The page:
When uranium booms, it will boom for a long time
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For years, uranium was the world’s worst performing commodity.
It hit the skids in 2007, just after the spot price peaked at $US143/lb, and was helped along its way by the Fukushima power plant disaster in Japan in 2011.
But since ~2018, the sector has been running at a structural deficit.
Large uranium inventories, one of the reasons prices stayed so low, were running down and after years of low prices no one had meaningfully invested in new supply.
In 2019, former managing director Mike Young of Vimy Resources – recently acquired by fellow project developer Deep Yellow (ASX:DYL) – said “if the [uranium] price doesn’t go up, if the contracts being written aren’t high enough to sustain production, then production stops.”
Spot prices were languishing at ~US$24/lb at the time, well below the US$60/lb needed to incentivise new production.
Then things started to happen.
Kazatomprom’s shutdowns that year slashed already lagging production by up to 10.4 million pounds of U3O8, or almost 8% of global output.
In August 2021, the Sprott Physical Uranium Trust (SPUT) started buying up physical uranium, taking it out of market circulation.
This uranium will not be on-sold for a quick profit.
Instead, pounds bought from the market by this vehicle will be sequestered for the long term and, crucially, each pound bought by SPUT will be one less pound available for end-users during the next cycle.
The buying continues to ramp up in 2023, with cashed up SPUT basically mopping up any pounds not contracted to utilities.
SPUT gonna gobble gobble gobble until the price squeezes out of control. That’s how this plays out…only question is when the the maniacs come to play. The idiots that buy doge coins. Or funded AARK. Or drive $tsla to crazy heights… they will come
— Kevin Bambrough (@BambroughKevin) February 16, 2023
In January 2023, Cameco CFO Grant Isaac told instos at the CIBC institutional investor conference in Whistler, Canada, the groundwork was being laid for a uranium boom.
Isaac said a perfect storm of inflation-related supply issues, a clean energy crisis prompting more governments to support nuclear reactor builds and life extensions, and Russia’s cancellation from international markets were all heating the water.
“Reactors we thought were going to be shut down are being saved,” he said.
“A fuel buyer who thought their reactor was being shut down didn’t procure any material, so there’s near term demand to deal with; [and] we’re seeing medium term demand in the form of reactor life extensions.
“On top of that we have … over 50 large reactors being built around the planet and perhaps even more exciting is we’re starting to see SMRs (small modular reactors) being built.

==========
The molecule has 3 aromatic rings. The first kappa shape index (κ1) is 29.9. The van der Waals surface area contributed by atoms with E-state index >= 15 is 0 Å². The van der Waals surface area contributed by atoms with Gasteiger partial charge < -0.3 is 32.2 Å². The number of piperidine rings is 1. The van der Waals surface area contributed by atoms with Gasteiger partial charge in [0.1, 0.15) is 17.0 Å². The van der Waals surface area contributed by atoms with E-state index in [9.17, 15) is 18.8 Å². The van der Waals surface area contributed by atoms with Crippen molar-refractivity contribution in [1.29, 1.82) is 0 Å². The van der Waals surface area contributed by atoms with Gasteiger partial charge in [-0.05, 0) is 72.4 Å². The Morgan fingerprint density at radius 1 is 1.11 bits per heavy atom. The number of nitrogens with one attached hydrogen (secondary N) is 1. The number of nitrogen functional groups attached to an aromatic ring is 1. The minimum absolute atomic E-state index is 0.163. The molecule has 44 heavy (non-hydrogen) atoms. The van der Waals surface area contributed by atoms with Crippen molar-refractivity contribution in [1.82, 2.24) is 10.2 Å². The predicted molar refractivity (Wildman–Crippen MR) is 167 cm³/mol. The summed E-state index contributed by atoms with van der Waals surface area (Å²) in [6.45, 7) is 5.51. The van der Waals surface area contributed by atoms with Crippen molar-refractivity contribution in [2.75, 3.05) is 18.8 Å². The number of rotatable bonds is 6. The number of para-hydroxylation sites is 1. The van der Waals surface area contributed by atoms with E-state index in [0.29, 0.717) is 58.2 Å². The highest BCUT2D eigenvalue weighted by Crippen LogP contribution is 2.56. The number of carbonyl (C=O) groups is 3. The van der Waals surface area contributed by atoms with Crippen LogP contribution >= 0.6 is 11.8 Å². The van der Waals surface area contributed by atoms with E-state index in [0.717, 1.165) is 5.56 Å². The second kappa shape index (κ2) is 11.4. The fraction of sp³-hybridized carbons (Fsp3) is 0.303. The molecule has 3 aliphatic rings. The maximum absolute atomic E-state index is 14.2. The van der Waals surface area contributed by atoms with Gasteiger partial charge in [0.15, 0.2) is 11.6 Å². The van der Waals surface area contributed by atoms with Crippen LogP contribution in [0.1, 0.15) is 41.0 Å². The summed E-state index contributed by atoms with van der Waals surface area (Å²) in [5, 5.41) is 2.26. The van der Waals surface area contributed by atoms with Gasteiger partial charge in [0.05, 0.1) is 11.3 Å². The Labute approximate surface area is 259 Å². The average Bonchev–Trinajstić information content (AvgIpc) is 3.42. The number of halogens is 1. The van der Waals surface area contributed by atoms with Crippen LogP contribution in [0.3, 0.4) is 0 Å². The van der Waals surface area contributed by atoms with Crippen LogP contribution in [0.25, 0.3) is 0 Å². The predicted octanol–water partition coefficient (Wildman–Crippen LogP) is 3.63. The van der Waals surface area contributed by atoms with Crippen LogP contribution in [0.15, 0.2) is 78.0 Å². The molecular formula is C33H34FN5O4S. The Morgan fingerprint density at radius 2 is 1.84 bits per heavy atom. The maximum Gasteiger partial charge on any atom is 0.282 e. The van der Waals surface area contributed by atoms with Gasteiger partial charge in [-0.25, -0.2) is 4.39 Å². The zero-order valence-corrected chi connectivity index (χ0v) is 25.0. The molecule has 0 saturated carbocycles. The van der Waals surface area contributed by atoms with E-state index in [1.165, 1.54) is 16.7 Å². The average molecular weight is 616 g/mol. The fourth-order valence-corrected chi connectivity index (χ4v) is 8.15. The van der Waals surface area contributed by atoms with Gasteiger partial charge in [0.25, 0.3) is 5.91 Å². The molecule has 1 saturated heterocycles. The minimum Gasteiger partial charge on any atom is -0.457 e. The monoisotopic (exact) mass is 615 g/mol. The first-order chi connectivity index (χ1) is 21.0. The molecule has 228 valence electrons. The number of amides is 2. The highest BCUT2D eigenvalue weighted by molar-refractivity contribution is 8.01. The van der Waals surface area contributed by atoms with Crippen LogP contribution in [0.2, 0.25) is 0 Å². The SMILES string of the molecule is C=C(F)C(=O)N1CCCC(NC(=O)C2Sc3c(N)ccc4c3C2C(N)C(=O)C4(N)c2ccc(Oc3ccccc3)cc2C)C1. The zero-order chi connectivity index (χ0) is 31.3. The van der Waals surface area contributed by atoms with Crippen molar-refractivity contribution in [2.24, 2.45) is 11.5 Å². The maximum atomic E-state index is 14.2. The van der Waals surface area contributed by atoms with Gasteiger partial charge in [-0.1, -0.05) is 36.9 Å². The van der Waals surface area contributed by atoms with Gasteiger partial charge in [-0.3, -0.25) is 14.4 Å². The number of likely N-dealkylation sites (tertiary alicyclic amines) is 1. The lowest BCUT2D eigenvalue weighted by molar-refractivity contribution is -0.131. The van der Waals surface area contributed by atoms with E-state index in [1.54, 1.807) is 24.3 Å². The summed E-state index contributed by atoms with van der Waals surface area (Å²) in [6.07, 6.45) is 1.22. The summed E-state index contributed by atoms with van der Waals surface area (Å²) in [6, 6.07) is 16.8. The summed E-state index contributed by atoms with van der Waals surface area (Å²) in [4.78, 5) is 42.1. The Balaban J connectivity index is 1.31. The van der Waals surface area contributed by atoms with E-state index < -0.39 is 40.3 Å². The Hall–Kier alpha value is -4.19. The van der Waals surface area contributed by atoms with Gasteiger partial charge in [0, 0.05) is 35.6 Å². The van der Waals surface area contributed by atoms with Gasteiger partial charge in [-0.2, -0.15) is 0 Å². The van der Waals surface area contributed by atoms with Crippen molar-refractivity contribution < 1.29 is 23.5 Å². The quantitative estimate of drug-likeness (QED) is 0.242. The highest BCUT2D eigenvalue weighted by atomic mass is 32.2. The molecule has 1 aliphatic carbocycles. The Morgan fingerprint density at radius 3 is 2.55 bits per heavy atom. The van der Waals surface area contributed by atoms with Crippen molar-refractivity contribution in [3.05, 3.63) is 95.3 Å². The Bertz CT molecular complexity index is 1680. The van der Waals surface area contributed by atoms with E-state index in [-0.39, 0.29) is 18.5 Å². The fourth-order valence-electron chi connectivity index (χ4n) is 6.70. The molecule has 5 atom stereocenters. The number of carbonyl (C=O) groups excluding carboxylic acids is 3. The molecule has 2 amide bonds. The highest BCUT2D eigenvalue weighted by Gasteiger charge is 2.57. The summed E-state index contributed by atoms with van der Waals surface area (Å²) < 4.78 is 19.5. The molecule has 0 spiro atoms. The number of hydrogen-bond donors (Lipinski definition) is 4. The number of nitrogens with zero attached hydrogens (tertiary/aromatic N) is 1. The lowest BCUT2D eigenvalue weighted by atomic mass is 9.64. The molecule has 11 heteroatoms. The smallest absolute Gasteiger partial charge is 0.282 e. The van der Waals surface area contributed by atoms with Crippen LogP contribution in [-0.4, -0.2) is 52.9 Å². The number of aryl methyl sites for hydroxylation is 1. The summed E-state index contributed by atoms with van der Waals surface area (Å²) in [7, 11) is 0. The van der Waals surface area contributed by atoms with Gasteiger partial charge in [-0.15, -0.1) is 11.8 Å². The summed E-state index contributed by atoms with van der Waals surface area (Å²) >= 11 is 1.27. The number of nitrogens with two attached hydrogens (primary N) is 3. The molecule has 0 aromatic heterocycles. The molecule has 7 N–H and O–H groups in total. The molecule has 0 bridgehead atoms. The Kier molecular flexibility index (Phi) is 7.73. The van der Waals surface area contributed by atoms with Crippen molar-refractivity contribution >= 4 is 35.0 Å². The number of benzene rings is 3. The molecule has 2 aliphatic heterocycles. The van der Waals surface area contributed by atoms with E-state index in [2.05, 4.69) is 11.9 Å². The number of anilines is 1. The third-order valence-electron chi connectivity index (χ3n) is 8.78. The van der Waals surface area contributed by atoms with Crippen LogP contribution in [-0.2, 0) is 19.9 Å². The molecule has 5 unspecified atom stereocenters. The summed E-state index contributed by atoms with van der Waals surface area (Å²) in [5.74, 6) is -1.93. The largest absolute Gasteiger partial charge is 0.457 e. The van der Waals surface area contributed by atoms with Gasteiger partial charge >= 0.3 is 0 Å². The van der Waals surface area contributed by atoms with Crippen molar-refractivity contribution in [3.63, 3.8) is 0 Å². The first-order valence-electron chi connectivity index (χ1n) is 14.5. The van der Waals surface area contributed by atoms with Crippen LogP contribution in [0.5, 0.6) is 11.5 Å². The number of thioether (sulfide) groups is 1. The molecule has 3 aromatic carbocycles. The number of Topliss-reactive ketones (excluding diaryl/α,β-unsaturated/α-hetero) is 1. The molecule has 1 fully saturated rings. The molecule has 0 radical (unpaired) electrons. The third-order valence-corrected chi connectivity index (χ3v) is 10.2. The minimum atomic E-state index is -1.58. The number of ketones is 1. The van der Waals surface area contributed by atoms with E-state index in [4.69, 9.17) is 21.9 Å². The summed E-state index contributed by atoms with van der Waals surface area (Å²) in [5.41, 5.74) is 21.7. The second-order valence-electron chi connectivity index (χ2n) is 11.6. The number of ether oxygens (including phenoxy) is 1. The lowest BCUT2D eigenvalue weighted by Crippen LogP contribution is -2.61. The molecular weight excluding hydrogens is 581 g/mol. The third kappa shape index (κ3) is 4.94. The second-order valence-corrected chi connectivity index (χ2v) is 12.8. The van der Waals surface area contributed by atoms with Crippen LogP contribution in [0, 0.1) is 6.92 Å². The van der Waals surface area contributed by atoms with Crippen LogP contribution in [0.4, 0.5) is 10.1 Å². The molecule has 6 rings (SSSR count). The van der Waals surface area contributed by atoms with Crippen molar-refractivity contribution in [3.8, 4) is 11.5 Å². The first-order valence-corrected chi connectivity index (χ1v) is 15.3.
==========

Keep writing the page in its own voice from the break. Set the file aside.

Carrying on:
“While I say the demand outlook is the best ever, I’d say the supply outlook is more uncertain than it’s ever been.”
Brandon Munro is chief executive at advanced uranium play Bannerman Energy (ASX:BMN). He is also former co-chair of the World Nuclear Association’s nuclear fuel demand working group and currently sits on WNA’s board Advisory Panel.
He says 2023 has marked a positive shift in uranium sentiment, driven by this accumulation of bullish news since 2019.
This could be the year things finally explode.
“The potentiality in 2023 for the uranium market and therefore uranium equities is profound,” Munro told Stockhead.
“There are some very high price scenarios that need to be taken seriously.”
According to Numerco, uranium is currently paying ~US$52/lb, below the long-term incentive price of US$60/lb generally accepted as the entry point to bring new production online.
But inflation has changed things, with experts estimating that a new price of between US$75/lb and US$80/lb will be necessary to incentivise enough production to meet uranium demand this decade.
2023 may be the year it kicks up a gear for uranium equities, but this won’t be a short cycle.
Munro says the uranium bull market will likely to be more sustained than other high-flying commodities because of the nature of the length in the fuel cycle.
“The uranium commodity cycle is a lot longer than, say, a typical seven-year commodity cycle we got used to in base metals,” he says.
“That’s because the consumption pattern in uranium is a lot longer.
“First of all, reactors, once they are in the construction phase, are a [consumer] of uranium over a long period of time.
“A commitment to constructing a reactor probably starts seven years before it goes into production. And the long-term contracting cycle lasts for up to 10 years.
“Such long demand pattens elongate both bear markets and bull market runs in uranium.
“The last bear market started in 2011, and we only really came out of it in the end of 2020. So, you can use that 10-year cycle as a proxy for the bull market that started two years ago.”
And then there’s the supply side.
“The adage in commodities is that ‘the cure for high prices is high prices’, but it takes so long to get uranium mines permitted and up and running, that there isn’t the responsiveness to higher prices that you would expect to see in other commodities,” Munro says.
“In uranium there is limited downside risk from current price levels, with a significant probability of upside risk,” he says.
“And there are same extraordinary upside risk scenarios that should be part of any investment decision.”